Htwe Htwe Thein, associate professor of international business at Curtin University, said the results of the operations showed that China and Myanmar appeared to be collaborating well.
“It does tell you something about a stronger and closer relationship between China and the military regime in Myanmar,” said Thein, whose research is focused on the troubled country which has been embroiled in political crisis since a coup in 2021.
“Right now, given how short of friends the Myanmar military is, this presents an opportunity to strengthen these ties and a small chance to improve its standing in the region.”
The unrest since the military seized power has left Myanmar largely isolated, with most countries in the region – including its fellow Asean members – condemning the escalating violence.
The Association of Southeast Asian Nations excluded Myanmar’s military rulers from its summit this month and said it was “gravely concerned” about the lack of progress on a road map that had been agreed on by the junta.
The Myanmar leadership instead held meetings with envoys and military figures from China, Thailand and India to discuss defence cooperation and trade.
China has sought to maintain friendly relations with Myanmar, with observers earlier suggesting that former foreign minister Qin Gang’s visit in May signalled warming ties between Beijing and the regime.
Qin described the two countries as “brothers who share the same mountain and water” during the rare visit to Myanmar, which included a meeting with the military junta chief.
He also promised economic help for the country’s key infrastructure projects and expressed Beijing’s hope that the international community would respect Myanmar’s sovereignty.
Benjamin Ho, assistant professor at the S. Rajaratnam School of International Studies’ China Programme, said the cooperation of the Myanmar government had been crucial to the success of China’s cybercrime crackdown.
“Myanmar has few friends internationally so it has little choice but to rely on China,” he said, adding that this was particularly so as the two countries have “shared strategic interests as being anti-Western”.
Beijing ramped up its cybercrime offensive amid growing concerns about overseas telefraud in China, especially after the cyber scam-related film No More Bets topped the box office over summer, sparking discussions about the issue.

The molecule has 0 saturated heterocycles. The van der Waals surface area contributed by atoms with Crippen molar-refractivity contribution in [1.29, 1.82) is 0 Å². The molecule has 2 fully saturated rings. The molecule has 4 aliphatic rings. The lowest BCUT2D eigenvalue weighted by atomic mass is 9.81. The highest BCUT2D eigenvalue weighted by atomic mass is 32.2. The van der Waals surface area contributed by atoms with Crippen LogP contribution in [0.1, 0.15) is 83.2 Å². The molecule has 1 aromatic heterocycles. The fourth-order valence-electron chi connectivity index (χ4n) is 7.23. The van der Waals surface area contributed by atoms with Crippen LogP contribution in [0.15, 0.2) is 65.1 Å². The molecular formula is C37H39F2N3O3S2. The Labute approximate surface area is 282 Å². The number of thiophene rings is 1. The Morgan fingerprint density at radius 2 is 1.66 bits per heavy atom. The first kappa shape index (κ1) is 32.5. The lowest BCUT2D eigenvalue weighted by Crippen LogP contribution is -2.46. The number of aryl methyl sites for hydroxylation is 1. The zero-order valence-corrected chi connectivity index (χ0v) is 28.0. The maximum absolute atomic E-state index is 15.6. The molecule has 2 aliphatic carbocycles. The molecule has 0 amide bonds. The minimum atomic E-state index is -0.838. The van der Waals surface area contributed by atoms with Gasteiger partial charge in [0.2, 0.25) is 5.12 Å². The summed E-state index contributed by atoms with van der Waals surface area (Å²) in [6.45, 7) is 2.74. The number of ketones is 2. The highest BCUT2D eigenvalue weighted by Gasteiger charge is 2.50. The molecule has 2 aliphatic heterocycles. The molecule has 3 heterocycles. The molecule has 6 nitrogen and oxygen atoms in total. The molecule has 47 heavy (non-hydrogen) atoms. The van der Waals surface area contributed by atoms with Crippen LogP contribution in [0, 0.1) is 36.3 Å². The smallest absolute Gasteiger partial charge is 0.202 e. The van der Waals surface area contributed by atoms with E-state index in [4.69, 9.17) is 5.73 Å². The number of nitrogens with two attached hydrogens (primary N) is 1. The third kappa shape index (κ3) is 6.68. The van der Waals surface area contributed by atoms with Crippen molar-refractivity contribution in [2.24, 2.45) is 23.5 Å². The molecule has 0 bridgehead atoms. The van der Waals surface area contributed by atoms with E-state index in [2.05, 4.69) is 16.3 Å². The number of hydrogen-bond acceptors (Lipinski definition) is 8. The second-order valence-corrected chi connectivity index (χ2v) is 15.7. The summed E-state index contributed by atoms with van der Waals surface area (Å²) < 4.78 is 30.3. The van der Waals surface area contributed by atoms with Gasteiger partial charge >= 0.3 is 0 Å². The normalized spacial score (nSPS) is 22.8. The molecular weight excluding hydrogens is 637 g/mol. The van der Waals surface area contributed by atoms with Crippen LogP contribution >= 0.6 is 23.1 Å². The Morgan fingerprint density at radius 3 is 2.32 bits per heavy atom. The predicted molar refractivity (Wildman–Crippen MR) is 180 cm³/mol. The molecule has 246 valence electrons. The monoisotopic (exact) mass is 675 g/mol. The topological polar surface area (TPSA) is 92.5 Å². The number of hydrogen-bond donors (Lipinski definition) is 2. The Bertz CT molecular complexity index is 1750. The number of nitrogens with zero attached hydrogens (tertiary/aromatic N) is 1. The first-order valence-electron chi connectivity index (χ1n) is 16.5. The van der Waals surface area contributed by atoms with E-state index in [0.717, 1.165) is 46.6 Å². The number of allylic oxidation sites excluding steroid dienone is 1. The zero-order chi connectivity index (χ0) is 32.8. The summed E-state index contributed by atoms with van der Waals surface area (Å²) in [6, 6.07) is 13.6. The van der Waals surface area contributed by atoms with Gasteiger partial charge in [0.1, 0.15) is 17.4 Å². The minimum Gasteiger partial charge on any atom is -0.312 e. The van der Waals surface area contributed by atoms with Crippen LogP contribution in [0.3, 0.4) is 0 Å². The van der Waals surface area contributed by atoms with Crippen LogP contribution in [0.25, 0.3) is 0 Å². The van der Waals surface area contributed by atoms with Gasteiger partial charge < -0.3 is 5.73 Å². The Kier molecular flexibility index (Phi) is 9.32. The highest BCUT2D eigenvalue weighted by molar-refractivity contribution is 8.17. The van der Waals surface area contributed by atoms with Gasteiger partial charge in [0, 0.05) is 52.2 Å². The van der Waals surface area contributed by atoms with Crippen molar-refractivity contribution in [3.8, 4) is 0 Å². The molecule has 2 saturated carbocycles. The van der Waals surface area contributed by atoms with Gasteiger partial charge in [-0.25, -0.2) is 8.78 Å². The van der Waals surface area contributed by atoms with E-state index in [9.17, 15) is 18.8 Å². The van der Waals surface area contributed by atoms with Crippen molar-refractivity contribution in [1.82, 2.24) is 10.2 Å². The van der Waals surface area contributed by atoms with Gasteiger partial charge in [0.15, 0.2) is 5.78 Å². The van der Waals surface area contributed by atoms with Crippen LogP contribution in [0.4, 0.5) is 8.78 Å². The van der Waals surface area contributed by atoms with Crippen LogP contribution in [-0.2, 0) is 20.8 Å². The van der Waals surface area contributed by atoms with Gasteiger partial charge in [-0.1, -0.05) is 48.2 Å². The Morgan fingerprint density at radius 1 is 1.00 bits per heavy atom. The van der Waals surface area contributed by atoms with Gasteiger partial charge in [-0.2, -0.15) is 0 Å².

Amara Thiha, researcher at the Peace Research Institute Oslo, said China’s accelerated efforts to quell cybercrime cases had come in the wake of a growing number of Chinese nationals falling prey to telefraud.
Evidence that the issue is high on Beijing’s agenda includes the efforts of its special envoy to Myanmar Deng Xijun since his appointment last year, Thiha said.
The “first thing” Deng did after his appointment was discuss how to crack down on the problem with leaders of armed ethnic groups from Myanmar’s autonomous regions, where the cybercrime bases are concentrated, he pointed out.
Thiha said China has also been pushing its Global Security Initiative, which includes a priority to strengthen cooperation among the Mekong region countries, according to a paper published by the Chinese foreign ministry in February.
The relative success of China’s operations was a “showcase” of its initiative, and signalled that China was “filling a security gap and showing its leadership” in the region, he said.
The United States launched its own Mekong-US Partnership in 2020 to expand cooperation with the region – which includes Myanmar – in combating trafficking and cybercrime.
Curtin University’s Thein said the joint operations could benefit the ruling junta by granting some stability in the autonomous regions where Myanmar’s military has “very limited influence or power”.
The operations are a “good show” that the collaborative efforts between China and Myanmar are working well, and that could help boost Myanmar’s standing in the region, she said.
According to Thiha, the series of arrests indicated the growing cooperation between China and Myanmar and that there was “some kind of trust” between them, even as other countries in the region refuse to work with the junta.
Thiha said the arrests would be viewed by China as a “successful diplomatic mission”, which involved Chinese officials not only working with Myanmar’s military leaders but also with the representatives of various autonomous regions.
“This is a kind of good sign for the Chinese to implement more regionally and to showcase it can perform regional security [initiatives],” he said.